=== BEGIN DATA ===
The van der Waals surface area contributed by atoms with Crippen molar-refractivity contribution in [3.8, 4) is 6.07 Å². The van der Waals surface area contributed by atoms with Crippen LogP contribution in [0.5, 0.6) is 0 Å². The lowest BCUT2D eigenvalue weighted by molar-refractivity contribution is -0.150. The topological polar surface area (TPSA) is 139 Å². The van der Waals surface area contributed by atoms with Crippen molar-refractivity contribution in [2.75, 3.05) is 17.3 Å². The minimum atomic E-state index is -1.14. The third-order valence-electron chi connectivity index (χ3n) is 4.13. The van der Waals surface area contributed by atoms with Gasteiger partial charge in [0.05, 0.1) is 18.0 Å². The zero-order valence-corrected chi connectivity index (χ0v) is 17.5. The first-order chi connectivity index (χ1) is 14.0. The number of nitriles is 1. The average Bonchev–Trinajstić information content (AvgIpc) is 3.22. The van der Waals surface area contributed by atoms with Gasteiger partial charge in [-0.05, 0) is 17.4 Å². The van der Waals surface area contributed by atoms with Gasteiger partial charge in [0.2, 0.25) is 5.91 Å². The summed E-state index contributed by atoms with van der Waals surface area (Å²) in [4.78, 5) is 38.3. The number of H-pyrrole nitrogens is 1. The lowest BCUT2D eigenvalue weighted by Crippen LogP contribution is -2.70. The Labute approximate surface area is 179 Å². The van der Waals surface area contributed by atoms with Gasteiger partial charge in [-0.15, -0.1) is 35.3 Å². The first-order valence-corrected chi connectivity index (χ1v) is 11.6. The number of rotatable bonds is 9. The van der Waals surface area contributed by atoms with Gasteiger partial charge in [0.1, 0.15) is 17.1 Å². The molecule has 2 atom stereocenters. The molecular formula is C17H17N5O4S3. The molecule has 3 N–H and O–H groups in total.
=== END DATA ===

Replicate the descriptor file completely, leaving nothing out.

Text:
The van der Waals surface area contributed by atoms with Crippen molar-refractivity contribution in [3.8, 4) is 6.07 Å². The van der Waals surface area contributed by atoms with Crippen LogP contribution in [0.5, 0.6) is 0 Å². The lowest BCUT2D eigenvalue weighted by molar-refractivity contribution is -0.150. The topological polar surface area (TPSA) is 139 Å². The van der Waals surface area contributed by atoms with Crippen molar-refractivity contribution in [2.75, 3.05) is 17.3 Å². The minimum atomic E-state index is -1.14. The third-order valence-electron chi connectivity index (χ3n) is 4.13. The van der Waals surface area contributed by atoms with Gasteiger partial charge in [0.05, 0.1) is 18.0 Å². The zero-order valence-corrected chi connectivity index (χ0v) is 17.5. The first-order chi connectivity index (χ1) is 14.0. The number of nitriles is 1. The average Bonchev–Trinajstić information content (AvgIpc) is 3.22. The van der Waals surface area contributed by atoms with Gasteiger partial charge in [-0.05, 0) is 17.4 Å². The van der Waals surface area contributed by atoms with Gasteiger partial charge in [0.2, 0.25) is 5.91 Å². The summed E-state index contributed by atoms with van der Waals surface area (Å²) in [4.78, 5) is 38.3. The number of H-pyrrole nitrogens is 1. The lowest BCUT2D eigenvalue weighted by Crippen LogP contribution is -2.70. The Labute approximate surface area is 179 Å². The van der Waals surface area contributed by atoms with Gasteiger partial charge in [-0.15, -0.1) is 35.3 Å². The first-order valence-corrected chi connectivity index (χ1v) is 11.6. The number of rotatable bonds is 9. The van der Waals surface area contributed by atoms with Gasteiger partial charge in [0.1, 0.15) is 17.1 Å². The molecule has 2 atom stereocenters. The molecular formula is C17H17N5O4S3. The molecule has 3 N–H and O–H groups in total.